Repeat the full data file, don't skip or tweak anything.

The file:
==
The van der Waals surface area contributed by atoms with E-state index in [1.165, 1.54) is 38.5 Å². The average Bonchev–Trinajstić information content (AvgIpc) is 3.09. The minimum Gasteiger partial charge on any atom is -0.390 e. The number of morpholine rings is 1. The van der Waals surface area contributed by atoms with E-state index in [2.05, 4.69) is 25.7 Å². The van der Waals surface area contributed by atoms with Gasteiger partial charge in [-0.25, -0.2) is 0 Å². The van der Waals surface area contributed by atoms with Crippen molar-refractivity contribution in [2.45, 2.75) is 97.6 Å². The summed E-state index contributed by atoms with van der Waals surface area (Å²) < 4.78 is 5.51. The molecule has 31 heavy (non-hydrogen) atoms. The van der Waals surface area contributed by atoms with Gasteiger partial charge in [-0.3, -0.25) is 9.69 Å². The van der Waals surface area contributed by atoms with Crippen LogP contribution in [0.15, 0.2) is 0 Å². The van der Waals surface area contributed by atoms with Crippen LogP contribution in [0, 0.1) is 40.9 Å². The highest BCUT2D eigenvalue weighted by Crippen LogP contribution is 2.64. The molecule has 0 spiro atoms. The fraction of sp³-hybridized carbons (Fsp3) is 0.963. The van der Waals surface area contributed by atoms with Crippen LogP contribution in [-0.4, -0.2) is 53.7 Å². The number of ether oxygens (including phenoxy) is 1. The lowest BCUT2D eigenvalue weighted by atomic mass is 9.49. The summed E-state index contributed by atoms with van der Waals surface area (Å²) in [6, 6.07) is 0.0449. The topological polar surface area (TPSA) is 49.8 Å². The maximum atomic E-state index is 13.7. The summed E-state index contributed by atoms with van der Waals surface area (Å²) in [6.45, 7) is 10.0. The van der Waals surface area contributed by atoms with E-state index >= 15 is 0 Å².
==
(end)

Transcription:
The van der Waals surface area contributed by atoms with E-state index in [1.165, 1.54) is 38.5 Å². The average Bonchev–Trinajstić information content (AvgIpc) is 3.09. The minimum Gasteiger partial charge on any atom is -0.390 e. The number of morpholine rings is 1. The van der Waals surface area contributed by atoms with E-state index in [2.05, 4.69) is 25.7 Å². The van der Waals surface area contributed by atoms with Gasteiger partial charge in [-0.25, -0.2) is 0 Å². The van der Waals surface area contributed by atoms with Crippen molar-refractivity contribution in [2.45, 2.75) is 97.6 Å². The summed E-state index contributed by atoms with van der Waals surface area (Å²) < 4.78 is 5.51. The molecule has 31 heavy (non-hydrogen) atoms. The van der Waals surface area contributed by atoms with Gasteiger partial charge in [-0.3, -0.25) is 9.69 Å². The van der Waals surface area contributed by atoms with Crippen LogP contribution in [0.15, 0.2) is 0 Å². The van der Waals surface area contributed by atoms with Crippen LogP contribution in [0, 0.1) is 40.9 Å². The highest BCUT2D eigenvalue weighted by Crippen LogP contribution is 2.64. The molecule has 0 spiro atoms. The fraction of sp³-hybridized carbons (Fsp3) is 0.963. The van der Waals surface area contributed by atoms with Crippen LogP contribution in [-0.4, -0.2) is 53.7 Å². The number of ether oxygens (including phenoxy) is 1. The lowest BCUT2D eigenvalue weighted by atomic mass is 9.49. The summed E-state index contributed by atoms with van der Waals surface area (Å²) in [6, 6.07) is 0.0449. The topological polar surface area (TPSA) is 49.8 Å². The maximum atomic E-state index is 13.7. The summed E-state index contributed by atoms with van der Waals surface area (Å²) in [6.45, 7) is 10.0. The van der Waals surface area contributed by atoms with E-state index >= 15 is 0 Å².